View Larger Map

We left Bachelor and headed along the road that linked to the Highway, Darwin was about 100km away, so based on previous day's distances we should make it by the end of the next day. But as we approached the highway we noticed deep grey clouds looming ahead. So thick and low were they, that I had to check my map to make sure we weren't looking at the sea. A storm was on its way, the wind picked up and whipped about us as we stopped to snap a dramatic “cycling into the storm” photo.

The rain came just before we hit the highway, and it came pretty hard outright. Since the only dry t-shirt I had left was the one I was wearing I put my waterproof jacket on, and wished I had brought waterproof gaters because my shoes were going to get rinsed. Sure enough, as we joined the highway the heavens opened and for about two hours the rain rattled down. It was amazing. After three days of blistering heat here we were at 11am tearing down the highway at 30kmph, cool and full of energy. The downside was that, compared to the previous days' riding the road wasn't so exciting, but it had it's moments. Flocks of large birds rising from the fields beside us, hundreds of baby toads hopping to clear a path as we pedalled through their patch of puddled road, and road trains – great big lorries three or four carriages long - thundering past us every few minutes sending clouds of water vapour up at our faces, and shaking our bikes so we have to hold on tightly to avoid wobbling off and falling under them. Liv's not a big fan of these noisy stretches of road, but I think they can be pretty exhilarating. We both agreed though that it was good to be covering ground so quickly. By midday we had covered more than 60km, and it looked like we would make Darwin by the end of the afternoon.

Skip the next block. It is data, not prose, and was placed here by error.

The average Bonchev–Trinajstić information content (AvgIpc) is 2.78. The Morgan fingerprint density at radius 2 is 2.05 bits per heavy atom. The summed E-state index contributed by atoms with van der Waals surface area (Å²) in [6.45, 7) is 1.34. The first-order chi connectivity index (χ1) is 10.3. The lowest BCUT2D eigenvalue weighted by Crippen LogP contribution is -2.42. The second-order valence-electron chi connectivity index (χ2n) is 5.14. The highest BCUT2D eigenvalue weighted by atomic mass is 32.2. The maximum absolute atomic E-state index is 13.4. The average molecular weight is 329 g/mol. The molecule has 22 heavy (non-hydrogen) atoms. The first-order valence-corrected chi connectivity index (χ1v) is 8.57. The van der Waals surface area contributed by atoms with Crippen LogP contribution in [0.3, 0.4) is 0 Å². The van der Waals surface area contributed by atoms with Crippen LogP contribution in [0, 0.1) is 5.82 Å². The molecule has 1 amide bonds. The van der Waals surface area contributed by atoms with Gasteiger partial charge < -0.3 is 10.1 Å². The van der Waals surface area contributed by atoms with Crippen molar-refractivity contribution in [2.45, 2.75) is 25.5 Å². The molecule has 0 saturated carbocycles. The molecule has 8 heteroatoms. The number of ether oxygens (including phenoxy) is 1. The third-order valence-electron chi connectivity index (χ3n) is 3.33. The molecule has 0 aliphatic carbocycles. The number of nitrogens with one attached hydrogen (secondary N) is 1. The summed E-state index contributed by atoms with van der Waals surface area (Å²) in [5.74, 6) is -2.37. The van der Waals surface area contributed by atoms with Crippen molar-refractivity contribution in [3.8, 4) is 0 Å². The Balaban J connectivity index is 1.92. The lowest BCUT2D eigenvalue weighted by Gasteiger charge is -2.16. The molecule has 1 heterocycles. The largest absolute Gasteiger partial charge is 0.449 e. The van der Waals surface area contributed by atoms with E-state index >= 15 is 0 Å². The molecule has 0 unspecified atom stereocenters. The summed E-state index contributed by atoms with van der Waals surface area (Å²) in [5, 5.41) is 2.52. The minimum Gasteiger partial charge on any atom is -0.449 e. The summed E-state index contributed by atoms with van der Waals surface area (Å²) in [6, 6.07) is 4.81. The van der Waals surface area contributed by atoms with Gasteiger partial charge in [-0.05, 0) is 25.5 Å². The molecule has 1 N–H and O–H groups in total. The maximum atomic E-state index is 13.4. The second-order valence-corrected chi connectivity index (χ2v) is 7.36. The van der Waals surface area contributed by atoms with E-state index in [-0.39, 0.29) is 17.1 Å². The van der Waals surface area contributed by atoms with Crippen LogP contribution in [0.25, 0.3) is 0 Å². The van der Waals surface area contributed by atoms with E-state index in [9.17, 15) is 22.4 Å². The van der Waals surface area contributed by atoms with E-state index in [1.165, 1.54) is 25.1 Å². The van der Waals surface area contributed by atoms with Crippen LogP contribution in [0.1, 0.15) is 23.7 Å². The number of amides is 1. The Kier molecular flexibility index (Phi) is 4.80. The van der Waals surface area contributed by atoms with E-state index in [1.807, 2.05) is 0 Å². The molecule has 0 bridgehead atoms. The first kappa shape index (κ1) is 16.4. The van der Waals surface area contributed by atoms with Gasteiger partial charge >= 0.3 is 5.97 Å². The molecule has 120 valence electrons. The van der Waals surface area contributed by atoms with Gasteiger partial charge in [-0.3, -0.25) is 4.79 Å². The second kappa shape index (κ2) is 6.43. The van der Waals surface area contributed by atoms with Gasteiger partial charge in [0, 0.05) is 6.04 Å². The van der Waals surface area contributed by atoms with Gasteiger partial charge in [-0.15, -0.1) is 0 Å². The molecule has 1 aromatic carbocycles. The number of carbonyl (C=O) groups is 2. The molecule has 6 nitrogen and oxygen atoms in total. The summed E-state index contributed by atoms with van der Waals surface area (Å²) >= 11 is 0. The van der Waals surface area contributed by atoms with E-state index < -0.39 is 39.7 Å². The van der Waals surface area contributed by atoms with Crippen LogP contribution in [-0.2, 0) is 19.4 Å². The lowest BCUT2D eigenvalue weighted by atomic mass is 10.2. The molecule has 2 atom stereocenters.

We stopped for lunch at a place called Noonamah, that seemed to consist of one bottle-o (that's off license to any Brits reading this), and a tavern. The rain was beating down pretty hard still, and we were ready for a refuelling. Noonamah tavern was one of the most depressing places we have visited in Australia so far. Wonky writing on a whiteboard outside announced that 2 girls would be stripping here tonight, and the clientele were all sat around the bar drinking in silence, wearing baseball caps, and staring at computer generated bingo that they could play along with if they paid the anorexic bar maid $20 for a ticket. It was your cut out and keep stereotypical truckers bar, complete with an 80's rock soundtrack. We ate outside.

One can be quick to judge though, as it must take quite a bit to get people drinking before midday on a Thursday. However, we were only there for an hour or so, so I have to be quick to judge. It's before midday on a Thursday, gentlemen, you shouldn't be drinking.